Homegoing (Book Review)

Tracing 300 years of a family split between Africa and America 

Homegoing was published in 2016 and was written by Ghanaian-American writer Yaa Gyasi. The story follows the family lines of two half sisters born in Ghana who never know one another- one is sold into slavery and shipped to America, and the other remains in Africa. The book traces the next 300 years of the two family lines- alternating throughout the book from Africa to America. Though you meet many characters throughout the generations of family members, each new featured character immediately draws you in, and you trust Gyasi’s storytelling powers almost immediately.

The novel is presented in chronological order, with alternating chapters in America and Africa. The fourth generation in the African story line follows a man named James.

“James knew the British had been inciting tribal wars for years, knowing that whatever captives were taken from these wars for would be sold to them for trade. His mother always said that the Gold Coast was like a pot of groundnut soup. Her people, the Asantes, were the broth, and his father’s people, the Fantes, were the groundnuts, and the many other nations that began at the edge of the Atlantic and moved up through the bushland into the North made up the meat and pepper and vegetables. This pot was already full to the brim before the white men came and added fire. Now it was all the Gold Coast people could do to keep it from boiling over again and again and again.”

James, who sees how his ancestors have been complicit in the slave trade, and ends up moving away from his family’s previous roles in leadership.

“The British were no longer selling slaves to America, but slavery had not ended, and his father did not seem to think that it would end. They would just trade one type of shackles for another, trade physical ones that wrapped around wrists and ankles for the invisible ones that wrapped around the mind,” James narrates.

In America, paralleling James’ generation, Jo is living a life as an escaped slave in America. Jo’s adopted mother, who carried him to freedom along the underground railroad, speaks to his African heritage when he is made fun of at school.

“The white man’s god is just like the white man. He thinks he is the only god, just like the white man thinks he is the only man. But the only reason he is god instead of Nyame or Chukwu or whoever is because we let him be. We do not fight him. We do not even question him. The white man told us he was the way, and we said yes, but when hsas the white man ever told us something was good for us and that thing was realaly good? They say you are an African witch, and so what? So what? Who told them what a witch was?”

Back in Africa a few generations later, Yaw is teaching his students in Ghana, he explains:

“‘We believe the ones who have the power. He is the one who gets to write the story. So when you study history, you must always ask yourself, Whose story am I missing? Whose voice was suppressed so that this voice could come forth? Once you have figured that out, you must find that story too. From there, you begin to get a clearer, yet still imperfect, picture.'”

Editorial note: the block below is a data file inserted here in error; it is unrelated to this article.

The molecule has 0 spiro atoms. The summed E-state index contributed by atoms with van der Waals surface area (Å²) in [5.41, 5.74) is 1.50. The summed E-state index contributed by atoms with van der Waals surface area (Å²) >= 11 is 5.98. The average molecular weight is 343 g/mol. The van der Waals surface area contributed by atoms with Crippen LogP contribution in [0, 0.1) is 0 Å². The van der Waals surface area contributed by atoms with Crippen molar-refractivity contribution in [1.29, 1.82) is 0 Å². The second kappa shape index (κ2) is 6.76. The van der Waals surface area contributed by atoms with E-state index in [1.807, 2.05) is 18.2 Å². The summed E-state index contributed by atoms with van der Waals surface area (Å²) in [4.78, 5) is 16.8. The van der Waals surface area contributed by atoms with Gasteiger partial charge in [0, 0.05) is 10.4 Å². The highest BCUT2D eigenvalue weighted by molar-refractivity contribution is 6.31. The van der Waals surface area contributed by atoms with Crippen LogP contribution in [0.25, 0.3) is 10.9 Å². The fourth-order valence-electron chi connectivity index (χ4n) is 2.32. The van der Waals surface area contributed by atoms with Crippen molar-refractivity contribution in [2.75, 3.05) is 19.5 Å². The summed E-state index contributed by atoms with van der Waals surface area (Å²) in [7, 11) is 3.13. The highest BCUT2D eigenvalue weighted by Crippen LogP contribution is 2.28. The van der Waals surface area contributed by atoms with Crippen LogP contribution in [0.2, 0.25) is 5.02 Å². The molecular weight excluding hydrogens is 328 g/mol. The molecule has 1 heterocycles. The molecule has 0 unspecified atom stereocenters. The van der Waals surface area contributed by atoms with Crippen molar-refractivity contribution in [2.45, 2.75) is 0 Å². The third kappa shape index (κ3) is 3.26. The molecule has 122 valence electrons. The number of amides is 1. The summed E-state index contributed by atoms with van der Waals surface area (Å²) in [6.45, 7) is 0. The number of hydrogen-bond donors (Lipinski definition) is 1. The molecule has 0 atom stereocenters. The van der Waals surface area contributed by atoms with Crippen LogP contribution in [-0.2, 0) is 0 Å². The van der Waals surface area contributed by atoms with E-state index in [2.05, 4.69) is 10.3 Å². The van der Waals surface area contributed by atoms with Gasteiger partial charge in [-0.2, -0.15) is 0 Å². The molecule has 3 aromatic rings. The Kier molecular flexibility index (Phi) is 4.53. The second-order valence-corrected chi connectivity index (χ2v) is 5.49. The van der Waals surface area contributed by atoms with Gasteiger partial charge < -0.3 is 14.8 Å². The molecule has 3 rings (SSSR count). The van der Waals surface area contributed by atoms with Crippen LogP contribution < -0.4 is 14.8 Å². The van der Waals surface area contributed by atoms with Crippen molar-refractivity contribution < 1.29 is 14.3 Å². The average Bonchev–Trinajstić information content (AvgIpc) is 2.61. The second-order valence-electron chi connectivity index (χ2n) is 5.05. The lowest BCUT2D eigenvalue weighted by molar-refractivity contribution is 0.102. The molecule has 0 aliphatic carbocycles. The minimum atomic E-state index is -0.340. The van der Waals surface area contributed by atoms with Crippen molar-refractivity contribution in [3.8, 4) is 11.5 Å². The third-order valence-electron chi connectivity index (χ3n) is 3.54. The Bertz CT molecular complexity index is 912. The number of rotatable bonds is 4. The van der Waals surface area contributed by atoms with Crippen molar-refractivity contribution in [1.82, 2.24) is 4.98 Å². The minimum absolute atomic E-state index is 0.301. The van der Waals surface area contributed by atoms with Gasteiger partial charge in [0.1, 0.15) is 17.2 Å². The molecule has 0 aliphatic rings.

During the same generation in the US- Harlem in the 1960s- Sonny is addicted to heroin along with having three children from three different women he can’t help support, his mom tells:

“You keep doin’ what you doin’ and the white man don’t got to do it no more. He ain’t got to sell you or put you in a coal mine or own you. He’ll own you just as is, and he’ll say you the one who did it. He’ll say it’s your fault.”

Marcus, Sonny’s child, grows up to be a professor and we meet him as he is writing his graduate thesis:

“Originally, he’d wanted to focus his work on the convict leasing system that had stolen years off of his great-grandpa H’s life, but the deeper into the research he got, the bigger the project got. How could he talk about Grandpa H’s story without also talking about his grandma Willie and the millions of other black people who had migrated north, fleeing Jim Crow? And if he mentioned the Great Migration, he’d have to talk about the cities that took that flock in. He’d have to talk about Harlem. And how could he talk about Harlem without mentioning his father’s heroin addiction- the stints in prison, the criminal record? And if he was going to talk about heroin in Harlem in the ’60s, wouldn’t he also have to talk about crack everywhere in the ’80s? And if he wrote about crack, he’d inevitable be writing, too, about the “war on drugs.” And if he started writing about the war on drugs, he’d be talking about how nearly half of the black men he grew up with were on their way either into or out of the harshest prison system in the world. And if he talked about why friends from his hood were doing five-year bids for possession of marijuana when nearly all the white people he’d gone to college with smoked it openly every day, he’d get so angry that he’d slam the research book on the table… and then everyone in the room would stare and all they would see would be his skin and his anger, and they’d think they knew something about him, and it would be the same something that had justified putting his great-grandpa H in prison, only it would be different too, less obvious than it once was.”

Gyasi’s novel, Homegoing, is a modern literature must-read which traces roots from 300 years of undertold history and culture. A book review does not do it justice- you should probably just go pick up the book today.

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